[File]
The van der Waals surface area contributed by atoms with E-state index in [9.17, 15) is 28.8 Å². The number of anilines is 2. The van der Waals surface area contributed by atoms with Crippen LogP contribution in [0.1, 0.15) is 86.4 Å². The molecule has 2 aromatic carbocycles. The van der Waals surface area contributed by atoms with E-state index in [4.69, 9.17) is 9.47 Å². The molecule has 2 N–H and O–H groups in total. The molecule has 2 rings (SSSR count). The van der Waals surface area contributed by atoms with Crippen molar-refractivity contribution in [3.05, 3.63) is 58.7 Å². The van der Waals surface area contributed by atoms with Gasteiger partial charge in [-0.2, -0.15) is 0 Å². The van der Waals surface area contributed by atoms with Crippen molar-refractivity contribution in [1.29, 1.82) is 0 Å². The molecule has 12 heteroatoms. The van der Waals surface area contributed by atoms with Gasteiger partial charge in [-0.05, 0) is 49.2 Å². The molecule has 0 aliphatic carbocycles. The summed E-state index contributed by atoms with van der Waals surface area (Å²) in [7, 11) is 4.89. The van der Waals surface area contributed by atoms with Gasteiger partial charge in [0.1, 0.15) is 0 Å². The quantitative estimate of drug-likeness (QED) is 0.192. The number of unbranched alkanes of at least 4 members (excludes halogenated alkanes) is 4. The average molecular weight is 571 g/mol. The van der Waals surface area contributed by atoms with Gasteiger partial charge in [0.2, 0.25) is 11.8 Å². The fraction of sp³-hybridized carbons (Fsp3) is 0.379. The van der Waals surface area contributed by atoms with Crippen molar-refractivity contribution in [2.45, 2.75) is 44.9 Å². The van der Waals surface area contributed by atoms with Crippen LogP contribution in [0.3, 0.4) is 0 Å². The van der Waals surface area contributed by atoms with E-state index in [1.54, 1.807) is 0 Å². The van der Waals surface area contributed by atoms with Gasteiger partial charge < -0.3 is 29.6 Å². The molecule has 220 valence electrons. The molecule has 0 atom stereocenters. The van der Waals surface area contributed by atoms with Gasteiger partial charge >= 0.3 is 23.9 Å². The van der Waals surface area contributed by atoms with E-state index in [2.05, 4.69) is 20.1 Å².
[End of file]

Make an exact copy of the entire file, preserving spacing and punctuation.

The van der Waals surface area contributed by atoms with E-state index in [9.17, 15) is 28.8 Å². The number of anilines is 2. The van der Waals surface area contributed by atoms with Crippen LogP contribution in [0.1, 0.15) is 86.4 Å². The molecule has 2 aromatic carbocycles. The van der Waals surface area contributed by atoms with E-state index in [4.69, 9.17) is 9.47 Å². The molecule has 2 N–H and O–H groups in total. The molecule has 2 rings (SSSR count). The van der Waals surface area contributed by atoms with Crippen molar-refractivity contribution in [3.05, 3.63) is 58.7 Å². The van der Waals surface area contributed by atoms with Gasteiger partial charge in [-0.2, -0.15) is 0 Å². The van der Waals surface area contributed by atoms with Crippen molar-refractivity contribution in [1.29, 1.82) is 0 Å². The molecule has 12 heteroatoms. The van der Waals surface area contributed by atoms with Gasteiger partial charge in [-0.05, 0) is 49.2 Å². The molecule has 0 aliphatic carbocycles. The summed E-state index contributed by atoms with van der Waals surface area (Å²) in [7, 11) is 4.89. The van der Waals surface area contributed by atoms with Gasteiger partial charge in [0.1, 0.15) is 0 Å². The quantitative estimate of drug-likeness (QED) is 0.192. The number of unbranched alkanes of at least 4 members (excludes halogenated alkanes) is 4. The average molecular weight is 571 g/mol. The van der Waals surface area contributed by atoms with Gasteiger partial charge in [0.2, 0.25) is 11.8 Å². The fraction of sp³-hybridized carbons (Fsp3) is 0.379. The van der Waals surface area contributed by atoms with Crippen molar-refractivity contribution in [2.45, 2.75) is 44.9 Å². The van der Waals surface area contributed by atoms with Crippen LogP contribution in [0.3, 0.4) is 0 Å². The van der Waals surface area contributed by atoms with E-state index in [1.54, 1.807) is 0 Å². The van der Waals surface area contributed by atoms with Gasteiger partial charge < -0.3 is 29.6 Å². The molecule has 220 valence electrons. The molecule has 0 atom stereocenters. The van der Waals surface area contributed by atoms with Gasteiger partial charge >= 0.3 is 23.9 Å². The van der Waals surface area contributed by atoms with E-state index in [2.05, 4.69) is 20.1 Å².